In 1345 the Serbian King Stefan Uroš IV Dušan proclaimed himself Emperor (Tsar) and was crowned as such at Skopje on Easter 1346 by the newly created Patriarch of Serbia, and by the Patriarch of Bulgaria and the autocephalous Archbishop of Ohrid. His imperial title was recognized by Bulgaria and various other neighbors and trading partners but not by the Byzantine Empire. In its final simplified form, the Serbian imperial title read "Emperor of Serbians and Greeks" (car srbljem i grkom in the modern vernacular). It was only employed by Stefan Uroš IV Dušan and his son Stefan Uroš V in Serbia (until his death in 1371), after which it became extinct. A half-brother of Dušan, Simeon Uroš, and then his son Jovan Uroš, claimed the same title, until the latter's abdication in 1373, while ruling as dynasts in Thessaly. The "Greek" component in the Serbian imperial title indicates both rulership over Greeks and the derivation of the imperial tradition from the Romans (represented by the "Greek" Byzantines).

Russia

In 1472, the niece of the last Byzantine emperor, Sophia Palaiologina, married Ivan III, grand prince of Moscow, who began championing the idea of Russia being the successor to the Byzantine Empire. This idea was represented more emphatically in the composition of the monk Filofej addressed their son Vasili III. After ending Muscovy's dependence on its Mongol overlords in 1480, Ivan III began the usage of the titles Tsar (Tsar) and Autocrat (samoderžec' ). His insistence on recognition as such by the emperor of the Holy Roman Empire since 1489 resulted in the granting of this recognition in 1514 by Emperor Maximilian I to Vasili III. His son Ivan IV emphatically crowned himself Tsar (Tsar) on 16 January, 1547. The word Tsar derives from Latin Caesar,but this title was used in Russia as equivalent to King; the error occurred when medieval Russian clerics referred to the biblical Jewish kings with the same title that was used to designate Roman and Byzantine rulers - Caesar.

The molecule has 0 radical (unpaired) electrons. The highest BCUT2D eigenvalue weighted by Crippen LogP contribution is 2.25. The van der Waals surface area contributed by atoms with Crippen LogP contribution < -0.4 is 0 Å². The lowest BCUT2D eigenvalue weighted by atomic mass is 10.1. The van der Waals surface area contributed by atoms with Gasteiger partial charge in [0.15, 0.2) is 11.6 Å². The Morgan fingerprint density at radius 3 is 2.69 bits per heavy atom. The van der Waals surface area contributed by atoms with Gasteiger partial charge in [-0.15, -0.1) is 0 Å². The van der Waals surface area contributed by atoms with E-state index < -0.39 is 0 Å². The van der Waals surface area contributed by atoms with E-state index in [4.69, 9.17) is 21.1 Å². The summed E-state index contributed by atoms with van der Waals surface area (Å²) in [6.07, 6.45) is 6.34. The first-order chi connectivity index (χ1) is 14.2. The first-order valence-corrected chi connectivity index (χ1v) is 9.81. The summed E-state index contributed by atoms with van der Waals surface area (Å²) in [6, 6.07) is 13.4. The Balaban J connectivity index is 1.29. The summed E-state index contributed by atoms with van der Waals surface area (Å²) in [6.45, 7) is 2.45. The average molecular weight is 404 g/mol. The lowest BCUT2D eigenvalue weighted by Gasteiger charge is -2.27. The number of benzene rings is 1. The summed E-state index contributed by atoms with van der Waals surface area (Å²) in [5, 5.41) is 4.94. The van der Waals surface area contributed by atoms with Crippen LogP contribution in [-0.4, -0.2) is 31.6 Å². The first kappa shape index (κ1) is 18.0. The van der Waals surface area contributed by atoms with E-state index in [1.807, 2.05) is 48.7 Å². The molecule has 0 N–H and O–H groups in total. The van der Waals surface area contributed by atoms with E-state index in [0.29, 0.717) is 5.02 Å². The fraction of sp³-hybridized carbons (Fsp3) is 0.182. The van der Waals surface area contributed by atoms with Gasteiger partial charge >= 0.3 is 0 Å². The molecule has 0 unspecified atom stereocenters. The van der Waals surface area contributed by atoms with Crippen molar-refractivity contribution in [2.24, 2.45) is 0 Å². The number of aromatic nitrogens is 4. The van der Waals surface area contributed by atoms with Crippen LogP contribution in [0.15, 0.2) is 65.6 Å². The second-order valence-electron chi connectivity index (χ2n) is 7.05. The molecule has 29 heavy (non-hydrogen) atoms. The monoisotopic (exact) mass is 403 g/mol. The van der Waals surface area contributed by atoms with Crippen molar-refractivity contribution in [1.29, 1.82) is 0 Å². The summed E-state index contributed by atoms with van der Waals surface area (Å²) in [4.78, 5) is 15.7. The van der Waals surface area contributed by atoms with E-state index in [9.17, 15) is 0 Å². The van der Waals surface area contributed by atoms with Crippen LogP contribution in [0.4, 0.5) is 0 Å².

On 31 October, 1721 Peter I was proclaimed Emperor by the Senate-the title used was Latin "Imperator", which is a westernizing form equivalent to the traditional Slavic title "Tsar". He based his claim partially upon a letter discovered in 1717 written in 1514 from Maximilian I to Vasili III, Sophia's son and Ivan IV's father, in which the Holy Roman Emperor used the term in referring to Vasili. The title has not been used in Russia since the abdication of Emperor Nicholas II on 15 March, 1917.

Imperial Russia produced four reigning Empresses, all in the eighteenth century.

Ottoman Empire